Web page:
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Back in June 2021 we saw a microscale project by Sandro Quattrini pass the review stage. It was a beautiful build, with a rotating light brick included to make it functional. The process of making the lighthouse turn on was a little cumbersome, but the aesthetics of the build were lovely, so I was really excited to see the final product. Earlier this week we saw the official announcement of 21335 Motorized Lighthouse and it’s had some work done! It’s now minifigure scale, includes two minifigures as well as the original design of lighthouse and cottage on a rocky outcrop, but the functionality has had a complete overhaul, now mimicking the workings of a real lighthouse.
There’s 19 numbered bags across 13 build stages, a brilliant brand new dark blue baseplate, some BURPS and an 8×16 dark tan plate, a Medium WeDo 2.0 motor, Headlight set and a Powered Up battery box. There’s also two instruction booklets – one in landscape for the base and the cottage, and one in portrait for the lighthouse itself.
The two minifigures are the lighthouse keeper and a female sailor. They are both brilliant inclusions, especially with the sou’wester hat in dark green. The last time we saw this was back in 2019’s Hidden Side 70419 Wrecked Shrimp Boat, when it was in bright light orange. The keeper’s torso has some excellent detail, although he looks like he’s about to cry! The minifigures also come with a little kitten, a seagull and a row boat, for the first time being seen in white. There’s also five stickers included.
There is a lot to like about this set. I wasn’t convinced with the predominantly black and white lighthouse at first, but it’s grown on me. It’s got a classy, old world feel about it. Let’s take a look through some of my favourite details, starting from the bottom. The rocks look very natural, especially working with the dark blue baseplate. It’s a moody, sombre feel and I’m really glad they opted for a darker water colour. There’s obviously a few BURPs included to make up the height, but they’re not noticed that easily. The focus down at this level is for the stone jetty, jutting out at an angle before smoothly incorporating itself into the main build. There’s a small cave off to the right, which hides the very subtle switch – a Technic beam in dark bluish grey, and some treasure.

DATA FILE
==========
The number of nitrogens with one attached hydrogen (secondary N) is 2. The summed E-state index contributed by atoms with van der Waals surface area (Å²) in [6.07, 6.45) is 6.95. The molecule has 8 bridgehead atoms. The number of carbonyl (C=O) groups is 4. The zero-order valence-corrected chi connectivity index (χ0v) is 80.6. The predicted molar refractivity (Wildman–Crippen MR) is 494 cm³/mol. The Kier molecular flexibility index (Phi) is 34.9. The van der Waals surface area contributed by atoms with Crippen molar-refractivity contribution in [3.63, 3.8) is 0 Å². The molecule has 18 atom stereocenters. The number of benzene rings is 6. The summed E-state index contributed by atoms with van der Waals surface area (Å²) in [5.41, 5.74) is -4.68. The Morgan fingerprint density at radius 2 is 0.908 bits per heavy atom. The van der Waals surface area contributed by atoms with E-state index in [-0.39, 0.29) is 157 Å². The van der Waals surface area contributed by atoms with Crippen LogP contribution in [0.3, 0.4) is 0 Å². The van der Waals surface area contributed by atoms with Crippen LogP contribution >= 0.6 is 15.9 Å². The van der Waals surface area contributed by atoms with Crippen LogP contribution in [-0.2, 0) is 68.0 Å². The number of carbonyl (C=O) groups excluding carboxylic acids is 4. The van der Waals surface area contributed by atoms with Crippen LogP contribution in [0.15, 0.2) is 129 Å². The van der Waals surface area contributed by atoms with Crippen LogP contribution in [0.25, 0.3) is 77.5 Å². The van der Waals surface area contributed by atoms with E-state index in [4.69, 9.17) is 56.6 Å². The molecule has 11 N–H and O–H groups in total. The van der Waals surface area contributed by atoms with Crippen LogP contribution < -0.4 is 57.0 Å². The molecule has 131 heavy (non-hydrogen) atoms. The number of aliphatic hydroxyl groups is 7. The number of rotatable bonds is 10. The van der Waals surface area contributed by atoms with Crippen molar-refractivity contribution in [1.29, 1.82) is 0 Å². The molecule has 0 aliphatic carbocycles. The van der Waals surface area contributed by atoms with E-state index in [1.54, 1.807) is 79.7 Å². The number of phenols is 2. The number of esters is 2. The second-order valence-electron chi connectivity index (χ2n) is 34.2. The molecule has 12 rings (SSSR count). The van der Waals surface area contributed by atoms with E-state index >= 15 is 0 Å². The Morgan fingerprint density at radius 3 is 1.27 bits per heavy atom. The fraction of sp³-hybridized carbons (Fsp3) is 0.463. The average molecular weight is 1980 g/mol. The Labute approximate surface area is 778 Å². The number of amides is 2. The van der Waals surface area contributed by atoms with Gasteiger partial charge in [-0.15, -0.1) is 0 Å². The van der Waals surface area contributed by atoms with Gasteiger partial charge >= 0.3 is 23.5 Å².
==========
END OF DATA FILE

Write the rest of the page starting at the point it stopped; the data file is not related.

I love how they’ve thought of the user needing to replace batteries, so a detailed section of rock can be removed to get access to the battery box without destroying part of the build. The motor is perfectly hidden in the base, with only a small length of wiring visible between the lighthouse and the cottage.
The cottage itself – Aurora Point – is superb. There’s some great corner stone effects with the 1×1 tiles and tan bullion elements, and the pop of red in the roof is a great use of colour in an otherwise muted build palette. Inside there’s a bed, desk and stove, with one of the two LEDs coming out the back of the fireplace. It’s rather eerie but warm at the same time.
The cottage is attached at an angle with a turntable underneath the build, and an axle holding it to the lighthouse itself. The lighthouse has a slight taper to it, with much of the tower being built separately and added on. This means that the back section of panelling can be removed to see inside the tower. Granted, there’s not a lot to see – some ladders, an axe and a stickered tile, but it’s a nice touch. It’s also the home for a length of axle to get to the top.
The important section of the build is the lantern room at the top. Yes, the railing outside is great, but it’s what is inside that counts. Using a ring of transparent garage door pieces and capped off with a simple plate and radar dish, this tube houses one of the coolest bits of LEGO assembly I’ve seen in a while. The motor runs all the way up to a small gear turned by an axle, which spins the lantern assembly. One of the headlight LEDs is plugged unto the base of the turntable, with a mirror sticker applied to a 2×3 tile mounted at a 45 degree angle just behind the newest element from LEGO, the Fresnel lens. This lens is seen in lighthouses all over the world. Invented in 1821 by Frenchman Augustin-Jean Fresnel, the lens focuses a beam of light to be brighter and more powerful. Yep, LEGO did their own. Seriously, well done. Wow! I was skeptical at first, but seeing this thing in a dark room is just great! It really does focus the beam, and although it’s not very bright, it really does work.
Down the bottom there’s even a minor suspension setup for the motor, to stop vibrations rocking the whole set. The motor assembly is built on four rubber dampers. I’ve not seen this before, but I’m assuming it works, and also reduces some noise as well.
The build experience for this set was fantastic. I had a blast building this one – not a great deal of repetition, and the lantern assembly is really well done and kept me guessing. If I had to change anything it’d be to put a brighter light in the top, as it’s really not that bright. Hopefully aftermarket lighting companies solve this problem for us. It’s also very expensive, especially for Australians at AU $470, after the recent price increases for LEGO. You do get a motor and lights, and end up with a rather unique model, but be prepared to shell out a fair bit. It’s great to see another unique and original design in the LEGO Ideas range. I’m looking forward to more.
A special thank you to LEGO for sending me a copy to review. All thoughts on this set are my own and are not influenced in any way, shape or form. The provision of sets for review does not guarantee a favourable review.